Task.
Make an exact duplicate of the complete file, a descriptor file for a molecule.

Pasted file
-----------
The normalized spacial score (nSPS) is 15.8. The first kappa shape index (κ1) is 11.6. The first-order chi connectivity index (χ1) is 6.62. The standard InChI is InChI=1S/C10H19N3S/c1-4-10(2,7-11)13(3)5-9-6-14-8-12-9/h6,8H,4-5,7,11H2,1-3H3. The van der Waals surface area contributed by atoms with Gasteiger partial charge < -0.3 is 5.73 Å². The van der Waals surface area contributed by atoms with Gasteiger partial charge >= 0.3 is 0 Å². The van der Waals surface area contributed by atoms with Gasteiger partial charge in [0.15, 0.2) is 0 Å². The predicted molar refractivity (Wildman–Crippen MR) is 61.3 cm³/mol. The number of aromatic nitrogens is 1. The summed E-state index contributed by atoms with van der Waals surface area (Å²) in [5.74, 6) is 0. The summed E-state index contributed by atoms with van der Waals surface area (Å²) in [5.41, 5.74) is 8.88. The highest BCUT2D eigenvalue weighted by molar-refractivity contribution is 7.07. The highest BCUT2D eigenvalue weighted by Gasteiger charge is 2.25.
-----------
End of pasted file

The normalized spacial score (nSPS) is 15.8. The first kappa shape index (κ1) is 11.6. The first-order chi connectivity index (χ1) is 6.62. The standard InChI is InChI=1S/C10H19N3S/c1-4-10(2,7-11)13(3)5-9-6-14-8-12-9/h6,8H,4-5,7,11H2,1-3H3. The van der Waals surface area contributed by atoms with Gasteiger partial charge < -0.3 is 5.73 Å². The van der Waals surface area contributed by atoms with Gasteiger partial charge >= 0.3 is 0 Å². The van der Waals surface area contributed by atoms with Gasteiger partial charge in [0.15, 0.2) is 0 Å². The predicted molar refractivity (Wildman–Crippen MR) is 61.3 cm³/mol. The number of aromatic nitrogens is 1. The summed E-state index contributed by atoms with van der Waals surface area (Å²) in [5.74, 6) is 0. The summed E-state index contributed by atoms with van der Waals surface area (Å²) in [5.41, 5.74) is 8.88. The highest BCUT2D eigenvalue weighted by molar-refractivity contribution is 7.07. The highest BCUT2D eigenvalue weighted by Gasteiger charge is 2.25.